THE BBC has been attacked for broadcasting an interview with France’s Front National leader Marie Le Pen on Remembrance Sunday, the day when most of the nation stops to commemorate the fallen and injured in the conflicts of the last 100 years.
Labour MP Angela Rayner suggested the Sunday morning Andrew Marr Show should have interviewed veterans who had fought the Fascists instead.
The opposite perspective is equally, if not more, valid: that highlighting the potential threat from the political right by challenging one of their highest-profile leaders could not have come on a more appropriate day.
Differentiating between what can be considered the “legitimate” right – or left – of the political spectrum and extremist can be exceedingly difficult and nuanced.
Challenging all political beliefs and approaches is essential to the democratic process – so an electorate can be better informed and better able to choose between candidates standing for any office.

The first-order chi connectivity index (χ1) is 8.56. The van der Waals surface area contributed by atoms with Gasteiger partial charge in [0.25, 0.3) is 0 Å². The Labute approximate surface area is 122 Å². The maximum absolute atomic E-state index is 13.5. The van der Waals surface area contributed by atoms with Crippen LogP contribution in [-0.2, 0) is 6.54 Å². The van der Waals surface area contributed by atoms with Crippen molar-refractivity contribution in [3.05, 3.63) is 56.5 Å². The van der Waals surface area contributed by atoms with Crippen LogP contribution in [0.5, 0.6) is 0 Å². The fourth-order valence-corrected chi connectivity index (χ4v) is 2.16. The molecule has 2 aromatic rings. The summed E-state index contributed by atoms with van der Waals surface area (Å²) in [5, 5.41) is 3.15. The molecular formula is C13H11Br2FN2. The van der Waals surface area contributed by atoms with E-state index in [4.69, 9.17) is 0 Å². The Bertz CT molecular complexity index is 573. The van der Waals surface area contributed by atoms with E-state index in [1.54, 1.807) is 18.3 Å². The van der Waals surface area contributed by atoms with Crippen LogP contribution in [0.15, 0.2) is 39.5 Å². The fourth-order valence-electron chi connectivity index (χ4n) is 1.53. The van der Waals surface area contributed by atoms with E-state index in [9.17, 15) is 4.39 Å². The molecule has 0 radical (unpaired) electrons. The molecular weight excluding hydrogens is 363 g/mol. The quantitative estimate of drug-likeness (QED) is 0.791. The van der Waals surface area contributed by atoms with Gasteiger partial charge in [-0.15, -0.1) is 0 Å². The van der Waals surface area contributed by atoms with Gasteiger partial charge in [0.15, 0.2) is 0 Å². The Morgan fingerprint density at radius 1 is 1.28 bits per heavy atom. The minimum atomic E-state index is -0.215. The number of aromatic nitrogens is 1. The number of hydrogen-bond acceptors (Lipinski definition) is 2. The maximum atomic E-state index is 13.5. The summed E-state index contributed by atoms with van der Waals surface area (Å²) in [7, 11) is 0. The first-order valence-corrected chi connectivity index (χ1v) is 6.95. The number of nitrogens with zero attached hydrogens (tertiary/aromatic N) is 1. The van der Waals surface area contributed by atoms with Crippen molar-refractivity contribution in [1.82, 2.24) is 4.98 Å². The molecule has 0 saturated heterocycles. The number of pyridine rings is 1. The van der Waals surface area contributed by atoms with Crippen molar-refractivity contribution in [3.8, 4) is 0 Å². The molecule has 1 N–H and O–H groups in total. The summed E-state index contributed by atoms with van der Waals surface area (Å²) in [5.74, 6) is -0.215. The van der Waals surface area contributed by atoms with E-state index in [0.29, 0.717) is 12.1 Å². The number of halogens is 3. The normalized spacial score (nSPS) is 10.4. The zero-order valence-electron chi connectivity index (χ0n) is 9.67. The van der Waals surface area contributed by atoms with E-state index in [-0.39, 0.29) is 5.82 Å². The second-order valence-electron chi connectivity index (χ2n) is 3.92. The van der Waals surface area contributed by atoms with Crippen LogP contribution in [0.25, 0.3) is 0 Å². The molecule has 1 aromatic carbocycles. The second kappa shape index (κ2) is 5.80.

A “no platform” approach allows views, however acceptable or unacceptable from any perspective, to go unchallenged.
The scrutiny should be equitable with no one, however unpalatable their views, escaping the process.
When the majority in the legislature is so great that it overwhelms existing checks and balances, the scope for abuse is – by nature of the circumstances – limitless.
That happened in one European country in the 1930s. The majority went on to enact “enabling legislation” that turned that nation into a one-party state and, when the head of state died, the head of government assumed both roles.
Defeating the regime which emerged from that required a global conflict that lasted six years and cost millions of lives.
Government must be based on then principle of distrust, however good the incumbents of any particular offices may appear to be at any particular time.
Challenging the conflation of popularism with xenophobia may genuinely be most apt on a day when the consequences of extremism and the sacrifice necessary to overcome it are at the front of so many minds.
Introducing the interview, which was recorded the previous Thursday, Mr Marr said he understood the concerns, but added: “Le Pen could under some circumstances become the next French president in the spring. This week in the immediate aftermath of the Trump victory, she has declared that the whole world has changed and that her brand of politics is on the march.
“What does that mean? In the end we are a news programme and I don’t think that the best way to honour the fallen is to fail to report on the next big challenge to western security.”